Ariel is one of two students  who were selected by the Samoa Observer to travel to China last month joining a student group from the National University of Samoa. Ariel is a past prize winner in story competitions and a fortnightly columnist in the Newspapers in Education feature of our Monday edition. Her trip to China was funded by the Chinese Embassy in Samoa and her first report about her trip was published on the 18th of July. This is Part 2.    

As promised, I shall continue to tell Hao’s tales to the Land of the Dragon.

Hao’s first impression of China was in the ambitious city of Guangzhou, one of the highest profiteers in this massive country.  

As an islander from a country of small population and land mass, walking through Guangzhou was like transforming into an ant. 

From towering sky scrapers that seems to pierce the graying sky (like the Canton tower!!) to the multitude of shops lined down every street, selling anything and everything- dumplings, bags, ramen noodles, designer clothes, secondhand clothes, phones, necklaces, scarves…did I mention there was a shop that was full of socks ONLY? 

The other thing was… the sheer number of people… MANY!!.... Bustling around, carrying out their daily affairs. Some working, others my age just wandering around the jewellery shops. 

If there is anything you notice about this substantial city is that the majority of the population is quite young, between the ages of 20-45. There were rarely any children or elderly people around. 

I asked Daniel, our local guide to Guangzhou, why this is so. (Daniel himself is in his mid-fifties.) He explained that his family had always been in Guangzhou. However it was only until the 1970s that young couples and their infant children moved into the city as jobs opened up for the masses. These infant children grew up…. and are now the “bulk” of the Guangzhou population. 

I had the privilege of meeting a handful of these youths, at the Guangdong University of Foreign Studies and Languages. Here we met Judy, Kevin, Maya, and a few other students who are now taking economics, teaching and Chinese/English language studies as majors for their degrees (though, truth be told, I thought these people were teenagers just starting out Uni…… It turns out -  they are in their late twenties… finishing off their MASTER’S degrees!!)

One of the activities we were required to do was discuss issues such as how the youths can contribute to further development of both our countries. We were split into groups, all of which had An equal ratio of Chinese to Samoan in them. We were given a time limit of 15 minutes to discuss ways in which youths can aid in the progress of our countries. What I found surprising is that the problems we have in Samoa – unemployment, lack of medical staff and lack of teachers – are also present in China!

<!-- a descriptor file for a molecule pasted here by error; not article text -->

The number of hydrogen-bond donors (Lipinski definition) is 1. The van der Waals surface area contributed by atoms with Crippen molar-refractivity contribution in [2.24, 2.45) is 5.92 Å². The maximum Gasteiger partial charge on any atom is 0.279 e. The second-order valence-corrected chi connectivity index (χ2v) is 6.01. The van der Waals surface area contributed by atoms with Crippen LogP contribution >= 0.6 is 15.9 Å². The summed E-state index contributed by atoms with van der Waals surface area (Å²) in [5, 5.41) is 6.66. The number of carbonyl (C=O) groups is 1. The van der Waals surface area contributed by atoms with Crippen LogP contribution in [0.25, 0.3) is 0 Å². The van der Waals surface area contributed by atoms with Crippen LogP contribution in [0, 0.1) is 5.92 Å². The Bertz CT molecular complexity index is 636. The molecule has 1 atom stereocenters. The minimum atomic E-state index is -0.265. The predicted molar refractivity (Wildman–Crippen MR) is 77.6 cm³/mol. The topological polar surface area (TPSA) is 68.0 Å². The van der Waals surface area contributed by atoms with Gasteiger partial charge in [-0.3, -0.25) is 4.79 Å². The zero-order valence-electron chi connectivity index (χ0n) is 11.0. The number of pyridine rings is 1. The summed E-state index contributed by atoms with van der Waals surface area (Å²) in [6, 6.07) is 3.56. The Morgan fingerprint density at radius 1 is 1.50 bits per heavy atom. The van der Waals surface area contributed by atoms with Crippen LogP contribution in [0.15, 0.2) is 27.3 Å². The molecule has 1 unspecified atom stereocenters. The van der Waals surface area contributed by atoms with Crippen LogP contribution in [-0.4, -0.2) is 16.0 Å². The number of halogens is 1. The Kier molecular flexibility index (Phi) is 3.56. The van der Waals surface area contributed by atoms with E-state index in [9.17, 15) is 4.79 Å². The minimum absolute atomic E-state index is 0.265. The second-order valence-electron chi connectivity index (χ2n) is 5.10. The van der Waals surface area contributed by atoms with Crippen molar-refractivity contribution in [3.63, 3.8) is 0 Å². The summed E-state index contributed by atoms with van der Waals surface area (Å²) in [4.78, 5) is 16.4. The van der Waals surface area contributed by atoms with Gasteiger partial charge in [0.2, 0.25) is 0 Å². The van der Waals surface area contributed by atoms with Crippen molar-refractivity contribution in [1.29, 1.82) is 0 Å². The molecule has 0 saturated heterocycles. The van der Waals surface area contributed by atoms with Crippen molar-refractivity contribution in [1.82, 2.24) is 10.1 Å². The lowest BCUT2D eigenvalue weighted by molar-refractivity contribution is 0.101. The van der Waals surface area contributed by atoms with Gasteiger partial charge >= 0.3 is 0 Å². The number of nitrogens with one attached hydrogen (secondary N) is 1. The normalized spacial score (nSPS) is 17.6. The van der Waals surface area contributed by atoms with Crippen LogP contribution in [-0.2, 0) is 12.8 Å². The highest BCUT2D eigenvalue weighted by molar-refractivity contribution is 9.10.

In a country that was ten times bigger than us in size and economical success. It was difficult to process this information, but it informed Hao and I that the stereotypical belief “bigger is better” does not apply to all parties. 

Regarding economics, we all agreed that China has been steadily rising in economic stature over the past few years because they have been able to prioritize parts of it’s countries strengths, and by budgeting (via the Government) sensible amounts to each industry, they have been able to boost their economy. 

Not only that, they expanded their market to international boundaries, increasing their demand for goods. They suggested that, if youth in Samoa are keen on setting up their individual businesses, they should take their market out of Samoa as soon as possible. 

However, other problems concerning the lack of jobs and much needed skills and expertise gave Hao and I a different insight. In China, the cause of these difficulties is their population size, and the small number of opportunities given to a chosen few. 

The causes of the problems in Samoa are in my opinion,  the lack of incentive and also the small window of chance given to us. It turned our conversation around from the youths’ decision as a whole, to a person’s individual choice on his or her life. 

We concurred that if one truly does want to change their country for the better, they must first change themselves, and be committed to making one’s home a better place,,,, not only for yourself, but for the future generations as well. (It was funny suddenly going philosophically deep with a bunch of economic students, but the essence of what we talked about rang many truths as to “solving” our countries troubles).

Now, back in Samoa, I often wonder about what we discussed with people my age on the other side of the world. 

Are our youth aware that they can make impossible changes in their lives if they simply choose to strive for the best, to break down walls blocking your potential? At first it may seem ridiculous, that a young person should try walking the steps of giants. It is not impossible, if you are determined to make home… better than it was before. 

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